The Voice – You’re original – Now you belong to us
The voice of TV producers, networks, record labels and marketing campaigns. The one voice you won’t hear is that of the artists.
ITV Studios’ The Voice Australia is Australia’s most popular singing competition. Originating in the Netherlands in 2010, this is now one of the world’s most successful reality TV show formats, with more than 500 million viewers in over 70 countries. The long-running competition puts hopefuls in front of a panel of judges who, if they like you, will vie for you to join their respective teams and compete to pocket $100,000 and a recording contract with Universal.
Having just completed its 8th season, the show is not without controversy.
A previous episode saw coaches Boy George and Kelly Rowland clash over an original song performed by a contestant. George took issue with Kelly’s decision to let 20-year-old Denzel perform in the Knockout round with an original song, ‘Revolution’, when other contestants had to sing covers.
This gives light to the question of how much control the production company has over what contestants write and perform during the show – and who reaps the benefits?
With so many people desperate to ‘make it’, executives can manipulate contestant contracts to heavily favour the production company and network.
Before applicants even secure a televised audition on the show, they must sign a Recording Agreement. The Voice UK’s terms and conditions state that applicants who have prior contractual arrangements in place are subject to disqualification “if the Producer determines…that any such contractual arrangement might prevent the Applicant from entering into the Recording Agreement.” Ensuring the show’s contestants are not locked into prior contracts is one way for the producers to guarantee contractual opportunities with successful contestants.
If applicants are successful in auditions and continue on to be a contestant, they are required to sign a Programme Contract – subject to rules changeable at the will of the Producer. This additional contract is very likely to have copyright provisions therein which may not only allow the company to use your performance, images and recordings of you, but which may extend to any new songs you write and/or perform on the show.
These contracts also extend beyond the end of the show. According to The Voice Australia 2017 winner, Mo Adeniran, the winner is tied into a contract where they cannot release anything for at least six months after the show’s conclusion. This hinders their success by making it incredibly hard to retain an audience, which is why many of the winners remain unknown to the general Australian public.
These contracts can be a straight-jacket on anyone who decides to participate in the show both as they compete and after they leave the program, especially if they win. Whether this is a deterrent to those considering applying remains to be seen, with The Voice Australia remaining as the singing competition of choice for Australians.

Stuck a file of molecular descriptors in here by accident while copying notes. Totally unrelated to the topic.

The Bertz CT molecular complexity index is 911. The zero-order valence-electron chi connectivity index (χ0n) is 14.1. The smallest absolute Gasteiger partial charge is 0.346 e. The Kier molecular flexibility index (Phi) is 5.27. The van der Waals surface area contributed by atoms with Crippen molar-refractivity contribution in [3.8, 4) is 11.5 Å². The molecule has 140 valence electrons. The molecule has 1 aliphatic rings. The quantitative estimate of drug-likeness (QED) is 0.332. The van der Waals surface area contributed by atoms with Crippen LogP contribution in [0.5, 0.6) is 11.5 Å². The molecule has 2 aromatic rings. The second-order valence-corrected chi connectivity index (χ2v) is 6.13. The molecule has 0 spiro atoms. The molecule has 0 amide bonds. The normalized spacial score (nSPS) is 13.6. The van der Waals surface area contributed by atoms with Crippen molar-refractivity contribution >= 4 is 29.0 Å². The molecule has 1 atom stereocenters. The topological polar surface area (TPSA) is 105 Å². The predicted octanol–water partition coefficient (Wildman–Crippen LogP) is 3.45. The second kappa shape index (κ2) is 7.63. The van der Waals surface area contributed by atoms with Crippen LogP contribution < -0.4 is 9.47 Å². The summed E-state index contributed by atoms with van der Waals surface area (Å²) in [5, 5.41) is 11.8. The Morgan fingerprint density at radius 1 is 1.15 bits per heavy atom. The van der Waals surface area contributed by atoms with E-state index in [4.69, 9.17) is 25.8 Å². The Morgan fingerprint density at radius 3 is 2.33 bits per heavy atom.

Whilst we have focused on The Voice, such terms can be commonplace for many artist/songwriter and production company contracts and it is always worth reviewing such terms before blindly entering into them. Better to know what you have signed up for and then make a commercial call as to whether you wish to proceed.
Whether a production company would entertain changes to such contracts is commercially questionable for they hold so much market power that they could take the view of “take it or leave it, there are plenty of other talented people out there.” This market power, heavily biased terms and ability to change terms at will can also be a double-edged sword to be used against such production companies because such contracts can be challenged under the unfair contract term provision under the Australian Consumer Law.
In essence, take the time to understand what you are signing up for and if you want to make changes or have unwillingly sold your soul, your copyright to your song, your image, performance and/or restrained from starting anew and want out then seek advice for there may be a “stage left” option to get you out of such arrangements and in some circumstances, the ability to get back what you created and the royalties associated with same.
For further information please contact the author or a member of our Intellectual Property team.
This article is general commentary on a topical issue and does not constitute legal advice. If you are concerned about any topics covered in this article, we recommend that you seek legal advice.